The Tabernacle of the congregation--or, rather, tent of meeting--was the place where God’s presence was manifested. This was granted to the people of Israel, first in the pillar of fire and cloud, then in the Tabernacle and Temple. And now for us in Jesus Christ there is “God manifested in the flesh.”


I.
In and through Christ God is revealed.


II.
Through Him and by Him the Lord God is approached.

1. We have the right of approach through Jesus Christ. His life embodied a perfect righteousness. His death is the accepted sacrifice.

2. We have not only the right of approach, but also the power to approach, sharing the Spirit of the Divine Redeemer; for the final result and crowning proof of our Lord’s exaltation was this--He sent the Comforter. (J. Aldis.)

Verses 26-28

Exodus 29:26-28

Which is waved, and which is heaved up.

The wave-offerings and heave-offerings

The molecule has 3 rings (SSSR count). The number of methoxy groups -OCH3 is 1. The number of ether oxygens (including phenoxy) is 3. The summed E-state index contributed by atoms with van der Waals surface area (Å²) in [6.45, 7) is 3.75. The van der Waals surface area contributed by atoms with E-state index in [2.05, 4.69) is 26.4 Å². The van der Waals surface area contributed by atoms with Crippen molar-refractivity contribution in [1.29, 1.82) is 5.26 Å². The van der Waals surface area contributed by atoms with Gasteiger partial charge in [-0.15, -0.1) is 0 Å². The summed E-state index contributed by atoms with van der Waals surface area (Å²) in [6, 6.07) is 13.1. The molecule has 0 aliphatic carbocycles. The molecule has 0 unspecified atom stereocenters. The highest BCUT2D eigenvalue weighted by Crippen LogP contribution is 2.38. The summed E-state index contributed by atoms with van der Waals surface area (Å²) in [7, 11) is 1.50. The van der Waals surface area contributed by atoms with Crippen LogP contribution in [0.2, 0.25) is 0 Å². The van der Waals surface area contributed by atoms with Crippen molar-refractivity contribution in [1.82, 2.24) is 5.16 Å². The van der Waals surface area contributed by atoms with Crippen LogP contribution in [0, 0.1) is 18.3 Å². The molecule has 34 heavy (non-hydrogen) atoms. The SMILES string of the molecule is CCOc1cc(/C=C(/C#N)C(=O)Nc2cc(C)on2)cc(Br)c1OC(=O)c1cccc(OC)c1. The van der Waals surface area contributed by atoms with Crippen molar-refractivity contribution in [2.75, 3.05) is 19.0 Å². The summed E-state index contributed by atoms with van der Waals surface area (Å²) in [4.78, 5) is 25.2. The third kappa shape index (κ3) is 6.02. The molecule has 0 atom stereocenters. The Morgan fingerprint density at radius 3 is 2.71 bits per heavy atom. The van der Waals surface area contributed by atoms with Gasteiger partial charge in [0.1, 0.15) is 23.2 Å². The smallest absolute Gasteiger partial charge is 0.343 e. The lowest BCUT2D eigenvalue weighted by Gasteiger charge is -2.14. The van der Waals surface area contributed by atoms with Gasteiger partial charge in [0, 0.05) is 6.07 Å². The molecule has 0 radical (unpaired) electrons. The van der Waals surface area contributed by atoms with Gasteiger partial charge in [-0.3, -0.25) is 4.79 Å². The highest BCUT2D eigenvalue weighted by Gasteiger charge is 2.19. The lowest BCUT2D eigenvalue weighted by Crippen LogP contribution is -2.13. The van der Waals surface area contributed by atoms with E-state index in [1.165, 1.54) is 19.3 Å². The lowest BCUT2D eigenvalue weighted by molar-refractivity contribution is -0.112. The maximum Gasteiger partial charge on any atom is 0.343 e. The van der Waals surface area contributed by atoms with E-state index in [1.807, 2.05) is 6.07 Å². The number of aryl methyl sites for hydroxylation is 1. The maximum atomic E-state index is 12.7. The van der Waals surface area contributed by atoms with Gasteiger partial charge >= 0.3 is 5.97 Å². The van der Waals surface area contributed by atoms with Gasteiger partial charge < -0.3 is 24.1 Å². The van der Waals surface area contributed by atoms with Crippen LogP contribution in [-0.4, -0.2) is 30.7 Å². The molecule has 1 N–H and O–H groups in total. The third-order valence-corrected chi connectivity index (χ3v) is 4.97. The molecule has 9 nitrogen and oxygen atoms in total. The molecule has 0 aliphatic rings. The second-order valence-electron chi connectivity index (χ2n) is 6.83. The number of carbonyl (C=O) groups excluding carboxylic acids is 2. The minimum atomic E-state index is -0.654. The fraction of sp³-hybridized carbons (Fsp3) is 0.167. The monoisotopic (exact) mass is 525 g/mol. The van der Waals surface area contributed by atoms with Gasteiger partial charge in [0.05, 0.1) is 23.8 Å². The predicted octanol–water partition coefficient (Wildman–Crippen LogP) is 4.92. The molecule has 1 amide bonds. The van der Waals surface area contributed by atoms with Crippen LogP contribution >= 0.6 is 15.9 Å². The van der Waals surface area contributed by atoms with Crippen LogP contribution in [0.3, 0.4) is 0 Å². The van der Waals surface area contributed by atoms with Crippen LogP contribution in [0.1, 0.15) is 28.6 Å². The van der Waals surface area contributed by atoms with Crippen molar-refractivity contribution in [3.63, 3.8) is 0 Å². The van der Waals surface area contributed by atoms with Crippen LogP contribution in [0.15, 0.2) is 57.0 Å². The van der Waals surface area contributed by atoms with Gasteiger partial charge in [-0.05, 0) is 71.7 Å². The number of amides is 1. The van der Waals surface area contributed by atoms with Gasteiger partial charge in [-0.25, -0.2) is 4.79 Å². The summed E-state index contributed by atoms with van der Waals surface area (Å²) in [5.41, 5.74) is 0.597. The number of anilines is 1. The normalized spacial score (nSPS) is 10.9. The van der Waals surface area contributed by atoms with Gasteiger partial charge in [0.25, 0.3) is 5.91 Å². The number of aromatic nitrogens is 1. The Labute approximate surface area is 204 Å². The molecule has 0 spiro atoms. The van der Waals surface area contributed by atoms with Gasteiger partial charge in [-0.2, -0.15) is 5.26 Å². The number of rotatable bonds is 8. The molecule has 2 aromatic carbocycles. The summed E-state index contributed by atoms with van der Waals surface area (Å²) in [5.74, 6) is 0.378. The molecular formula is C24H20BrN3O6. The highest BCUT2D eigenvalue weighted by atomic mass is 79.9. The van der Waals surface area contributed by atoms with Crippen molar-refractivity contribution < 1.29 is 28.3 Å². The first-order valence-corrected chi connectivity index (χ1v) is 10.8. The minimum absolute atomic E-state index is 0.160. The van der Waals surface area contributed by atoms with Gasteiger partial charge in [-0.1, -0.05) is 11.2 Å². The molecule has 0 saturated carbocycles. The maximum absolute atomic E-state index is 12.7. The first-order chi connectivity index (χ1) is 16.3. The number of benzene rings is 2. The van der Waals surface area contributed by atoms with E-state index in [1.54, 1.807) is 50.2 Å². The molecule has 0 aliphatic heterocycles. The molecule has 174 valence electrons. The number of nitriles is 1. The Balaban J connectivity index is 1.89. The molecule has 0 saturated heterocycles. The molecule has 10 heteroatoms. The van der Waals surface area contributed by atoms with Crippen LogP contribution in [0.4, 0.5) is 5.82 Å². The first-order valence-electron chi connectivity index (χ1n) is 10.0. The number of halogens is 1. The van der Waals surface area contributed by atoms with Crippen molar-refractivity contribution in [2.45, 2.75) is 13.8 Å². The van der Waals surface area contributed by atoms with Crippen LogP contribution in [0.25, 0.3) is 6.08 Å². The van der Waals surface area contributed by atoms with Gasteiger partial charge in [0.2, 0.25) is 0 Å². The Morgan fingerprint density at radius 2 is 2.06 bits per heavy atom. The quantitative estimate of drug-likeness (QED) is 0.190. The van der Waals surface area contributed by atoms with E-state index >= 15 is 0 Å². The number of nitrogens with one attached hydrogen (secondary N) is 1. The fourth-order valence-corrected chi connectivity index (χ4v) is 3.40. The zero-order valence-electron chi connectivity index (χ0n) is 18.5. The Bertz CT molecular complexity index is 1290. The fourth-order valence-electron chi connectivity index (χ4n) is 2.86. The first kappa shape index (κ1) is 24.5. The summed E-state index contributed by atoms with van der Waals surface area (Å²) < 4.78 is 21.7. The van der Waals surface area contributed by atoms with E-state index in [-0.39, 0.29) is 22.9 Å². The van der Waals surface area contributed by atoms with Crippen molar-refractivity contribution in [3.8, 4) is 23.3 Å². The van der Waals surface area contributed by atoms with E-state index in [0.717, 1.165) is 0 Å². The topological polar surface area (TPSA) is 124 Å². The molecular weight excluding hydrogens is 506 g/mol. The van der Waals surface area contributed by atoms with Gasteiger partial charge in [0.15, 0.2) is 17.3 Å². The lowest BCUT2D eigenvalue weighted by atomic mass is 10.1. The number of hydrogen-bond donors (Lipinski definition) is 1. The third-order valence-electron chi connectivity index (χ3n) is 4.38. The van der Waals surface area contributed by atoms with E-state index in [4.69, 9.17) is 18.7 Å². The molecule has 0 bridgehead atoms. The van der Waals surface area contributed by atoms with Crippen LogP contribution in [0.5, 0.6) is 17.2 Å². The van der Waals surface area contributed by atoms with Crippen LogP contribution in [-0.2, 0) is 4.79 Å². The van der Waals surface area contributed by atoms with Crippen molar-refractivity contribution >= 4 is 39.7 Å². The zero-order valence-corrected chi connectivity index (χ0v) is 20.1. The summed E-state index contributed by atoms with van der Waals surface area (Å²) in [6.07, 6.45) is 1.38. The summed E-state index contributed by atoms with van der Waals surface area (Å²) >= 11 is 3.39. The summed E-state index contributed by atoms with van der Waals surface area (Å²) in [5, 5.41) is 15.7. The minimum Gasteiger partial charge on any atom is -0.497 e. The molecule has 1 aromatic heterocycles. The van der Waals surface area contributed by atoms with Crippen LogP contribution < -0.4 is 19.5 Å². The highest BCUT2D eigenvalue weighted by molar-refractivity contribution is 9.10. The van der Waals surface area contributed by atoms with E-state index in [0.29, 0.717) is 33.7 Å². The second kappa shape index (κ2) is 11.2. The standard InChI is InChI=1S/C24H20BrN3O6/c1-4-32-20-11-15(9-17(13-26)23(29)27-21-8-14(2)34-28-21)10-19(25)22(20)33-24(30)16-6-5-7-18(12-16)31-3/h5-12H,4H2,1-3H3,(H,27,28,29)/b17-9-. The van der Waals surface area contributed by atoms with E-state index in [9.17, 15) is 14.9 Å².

1. As illustrating the state of the heart in those who truly offer themselves up to God, there is something impressive and beautiful in the ancient wave-offerings and heave-offerings. Waving is one of nature’s universal laws. The whole creation, with its myriads of planets, suns and heavens, lives because it waves to and fro the central life. The life of God waves to and fro between our spirits and Him.

2. In prayer our souls are heaved up towards the eternal Soul of our souls. Nothing heaves up the soul like a perfect love. Our daily heave-offering is a labour that has a great reward. Our aspirations, our inner hearings and upliftings, are the works which will follow us into the eternal world. They will follow us by being actually constituent elements of our future body.

3. Some persons think it strange that we should be exhorted to hasten the coming of the kingdom of God. But all who have a thrilling expectation of it may be sure that the vital element of the new coming is waving in upon them, and that as they heave up their souls and expand with desire to draw down the heavenly fire they are unconsciously hastening the coming of the day of God. (J. Pulsford, D. D.)

The peace-offering